At its most basic, “photogrammetry” is measuring real distances via photos. But not just photos—A LOT of photos. More photos than you probably think is necessary. Think your parents taking pictures of you and your date before leaving for prom. You need to every angle possible.
Or, at least, you need enough photos taken from the optimal height to get you the best ground sample distance. In fact, you need an 80% overlap on each picture. This is necessary for two reasons:
For the computer to stitch images together to make the orthophoto (2D aerial image that’s been corrected for distortion).
To capture enough angles to create a digital terrain model (the shape of your surface).
When combined, the orthophoto and DTM create the 3D model of your site.
The gist of the science: How does drone photogrammetry work?
If you see the same feature from three or more known positions, you can triangulate its location in space. In other words, you can capture its horizontal (x,y) and vertical (z) coordinates. A feature is any visually distinct point in an image.
If you took an average image from your survey, you’d easily be able to pick out many “features” between images. The more features you match, the better you can relate images to each other and reconstruct objects within them. This is exactly what photogrammetry software does for one feature, and the next, and the next, and so on, until it’s covered your entire site.
Once you have a lot of these features—think millions—you can create a “cloud” of points. Each point has a matched feature describing your surveyed area in that location. You can then turn your point cloud into any regular outputs used in geospatial software, like a 3D mesh.
You’re using photogrammetry right now!
The best way to visualize this is to use your eyes—literally. Your eyeballs are using photogrammetry all the time.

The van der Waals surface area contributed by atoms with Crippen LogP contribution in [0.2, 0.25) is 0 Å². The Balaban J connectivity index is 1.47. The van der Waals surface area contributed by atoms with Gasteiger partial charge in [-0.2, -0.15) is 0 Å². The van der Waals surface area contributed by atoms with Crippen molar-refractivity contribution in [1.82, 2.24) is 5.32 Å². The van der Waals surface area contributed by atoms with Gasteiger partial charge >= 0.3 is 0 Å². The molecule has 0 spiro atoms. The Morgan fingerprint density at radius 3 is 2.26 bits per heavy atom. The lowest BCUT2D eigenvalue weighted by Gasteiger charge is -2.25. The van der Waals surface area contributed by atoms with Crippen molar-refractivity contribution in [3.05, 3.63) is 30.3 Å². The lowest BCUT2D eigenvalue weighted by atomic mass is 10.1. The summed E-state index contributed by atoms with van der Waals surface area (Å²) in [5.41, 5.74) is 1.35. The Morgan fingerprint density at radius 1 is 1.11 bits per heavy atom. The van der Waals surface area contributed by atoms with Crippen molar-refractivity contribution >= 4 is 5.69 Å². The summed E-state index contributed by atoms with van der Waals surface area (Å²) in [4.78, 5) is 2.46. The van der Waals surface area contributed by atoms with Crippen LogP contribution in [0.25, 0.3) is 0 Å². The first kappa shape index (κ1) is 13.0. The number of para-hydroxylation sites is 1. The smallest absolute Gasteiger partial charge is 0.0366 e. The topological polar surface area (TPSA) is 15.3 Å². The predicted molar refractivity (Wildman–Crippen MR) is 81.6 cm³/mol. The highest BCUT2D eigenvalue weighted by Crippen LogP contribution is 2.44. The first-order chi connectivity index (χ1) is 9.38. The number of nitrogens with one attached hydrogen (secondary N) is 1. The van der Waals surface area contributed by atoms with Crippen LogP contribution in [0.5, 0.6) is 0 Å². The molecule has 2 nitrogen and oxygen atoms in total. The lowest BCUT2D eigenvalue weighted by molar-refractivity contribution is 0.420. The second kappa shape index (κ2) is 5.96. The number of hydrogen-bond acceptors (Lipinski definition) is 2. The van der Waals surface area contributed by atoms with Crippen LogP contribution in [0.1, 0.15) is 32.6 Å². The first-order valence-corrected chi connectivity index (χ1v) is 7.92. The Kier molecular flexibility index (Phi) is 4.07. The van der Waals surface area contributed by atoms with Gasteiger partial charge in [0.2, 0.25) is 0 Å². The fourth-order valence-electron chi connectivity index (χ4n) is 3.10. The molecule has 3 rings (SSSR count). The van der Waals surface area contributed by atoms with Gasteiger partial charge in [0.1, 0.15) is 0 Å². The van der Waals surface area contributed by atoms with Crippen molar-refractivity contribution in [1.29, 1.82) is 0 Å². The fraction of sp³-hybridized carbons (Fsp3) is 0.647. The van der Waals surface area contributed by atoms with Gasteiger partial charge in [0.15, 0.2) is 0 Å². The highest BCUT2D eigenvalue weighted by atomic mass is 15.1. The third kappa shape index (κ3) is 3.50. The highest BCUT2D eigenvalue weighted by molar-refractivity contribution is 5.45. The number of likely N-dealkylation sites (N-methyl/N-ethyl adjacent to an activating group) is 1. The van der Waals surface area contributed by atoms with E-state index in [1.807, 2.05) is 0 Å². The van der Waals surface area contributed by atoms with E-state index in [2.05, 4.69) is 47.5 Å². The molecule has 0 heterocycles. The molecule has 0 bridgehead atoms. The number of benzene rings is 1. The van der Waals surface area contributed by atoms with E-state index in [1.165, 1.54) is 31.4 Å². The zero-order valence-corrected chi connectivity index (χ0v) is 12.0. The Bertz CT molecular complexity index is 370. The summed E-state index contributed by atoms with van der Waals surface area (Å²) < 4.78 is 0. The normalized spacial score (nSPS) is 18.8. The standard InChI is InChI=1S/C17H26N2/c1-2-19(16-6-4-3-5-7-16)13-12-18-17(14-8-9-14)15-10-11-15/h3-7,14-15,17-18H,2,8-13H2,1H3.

You have two eyes (two cameras), processing a live feed of your surroundings. Because your eyes are slightly apart, you’re getting two different inputs at slightly different angles. (Test this yourself by holding up a finger in front of your face. Look at it with one eye closed, then the other. You’ll notice your finger jumps relative to background objects.)
Your brain knows how far apart your eyes are. This allows it to process this info into a sense of distance by merging both feeds into a single perspective. (If you’ve ever tried to catch a ball with one eye closed, you know the lack of depth perception makes it difficult.)
Your mind is rendering a live depth map of the 3D world from two 2D inputs—just like how Propeller renders a 3D survey from many 2D photos.
Drone photogrammetry used in surveying workflows—also processes geospatial information collected from the drone and ground control points. Doing so allows you to use your 3D survey to collect highly accurate real-world quantities—within 1/10 ft when done properly—with just a few clicks of your mouse.
The final picture: What do you get from a photogrammetric survey?
Once those steps are completed, you’ve got two things: a point cloud and an orthomosaic. The former is where all your “terrain” outputs—DXF mesh, geoTIFFs, etc.—come from. The orthomosaic is then layered over the elevation model, which gives you that final measurable, 3D model of your worksite.
Once you have those models, what you do with them is up to you. You can use industry-specific measurement tools to analyze your site or export the data for use in other GIS or CAD software. However you plan to use your drone data, photogrammetry will get you the information you need faster, and with better accuracy, than traditional surveying methods alone.
Some sample are attached below: